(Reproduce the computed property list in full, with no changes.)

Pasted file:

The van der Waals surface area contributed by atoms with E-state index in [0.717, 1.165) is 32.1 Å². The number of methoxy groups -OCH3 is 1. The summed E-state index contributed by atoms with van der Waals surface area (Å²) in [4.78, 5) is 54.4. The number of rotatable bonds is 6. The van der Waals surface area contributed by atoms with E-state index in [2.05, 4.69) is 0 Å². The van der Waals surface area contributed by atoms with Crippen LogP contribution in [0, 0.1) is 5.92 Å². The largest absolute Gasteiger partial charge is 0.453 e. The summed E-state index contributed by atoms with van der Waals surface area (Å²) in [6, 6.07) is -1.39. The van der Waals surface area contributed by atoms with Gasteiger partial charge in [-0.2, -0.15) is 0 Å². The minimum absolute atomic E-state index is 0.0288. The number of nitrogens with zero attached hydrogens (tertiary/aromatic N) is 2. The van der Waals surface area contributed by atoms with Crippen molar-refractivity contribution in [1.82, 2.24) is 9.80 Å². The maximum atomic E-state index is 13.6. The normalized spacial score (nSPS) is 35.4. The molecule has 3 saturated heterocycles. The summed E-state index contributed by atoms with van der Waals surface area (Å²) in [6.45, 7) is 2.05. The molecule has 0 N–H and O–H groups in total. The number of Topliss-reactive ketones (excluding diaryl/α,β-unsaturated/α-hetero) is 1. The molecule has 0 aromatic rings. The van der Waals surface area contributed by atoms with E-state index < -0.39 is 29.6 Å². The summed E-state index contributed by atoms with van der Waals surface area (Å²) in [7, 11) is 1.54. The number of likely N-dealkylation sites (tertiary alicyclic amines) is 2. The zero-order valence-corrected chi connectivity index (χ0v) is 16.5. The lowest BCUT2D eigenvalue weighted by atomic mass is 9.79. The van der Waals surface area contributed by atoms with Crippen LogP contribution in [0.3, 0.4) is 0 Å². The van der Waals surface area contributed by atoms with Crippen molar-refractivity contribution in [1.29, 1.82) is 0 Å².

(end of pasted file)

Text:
The van der Waals surface area contributed by atoms with E-state index in [0.717, 1.165) is 32.1 Å². The number of methoxy groups -OCH3 is 1. The summed E-state index contributed by atoms with van der Waals surface area (Å²) in [4.78, 5) is 54.4. The number of rotatable bonds is 6. The van der Waals surface area contributed by atoms with E-state index in [2.05, 4.69) is 0 Å². The van der Waals surface area contributed by atoms with Crippen LogP contribution in [0, 0.1) is 5.92 Å². The largest absolute Gasteiger partial charge is 0.453 e. The summed E-state index contributed by atoms with van der Waals surface area (Å²) in [6, 6.07) is -1.39. The van der Waals surface area contributed by atoms with Gasteiger partial charge in [-0.2, -0.15) is 0 Å². The minimum absolute atomic E-state index is 0.0288. The number of nitrogens with zero attached hydrogens (tertiary/aromatic N) is 2. The van der Waals surface area contributed by atoms with Crippen molar-refractivity contribution in [1.82, 2.24) is 9.80 Å². The maximum atomic E-state index is 13.6. The normalized spacial score (nSPS) is 35.4. The molecule has 3 saturated heterocycles. The summed E-state index contributed by atoms with van der Waals surface area (Å²) in [6.45, 7) is 2.05. The molecule has 0 N–H and O–H groups in total. The number of Topliss-reactive ketones (excluding diaryl/α,β-unsaturated/α-hetero) is 1. The molecule has 0 aromatic rings. The van der Waals surface area contributed by atoms with E-state index < -0.39 is 29.6 Å². The summed E-state index contributed by atoms with van der Waals surface area (Å²) in [7, 11) is 1.54. The number of likely N-dealkylation sites (tertiary alicyclic amines) is 2. The zero-order valence-corrected chi connectivity index (χ0v) is 16.5. The lowest BCUT2D eigenvalue weighted by atomic mass is 9.79. The van der Waals surface area contributed by atoms with Crippen LogP contribution in [0.3, 0.4) is 0 Å². The van der Waals surface area contributed by atoms with Crippen molar-refractivity contribution in [1.29, 1.82) is 0 Å².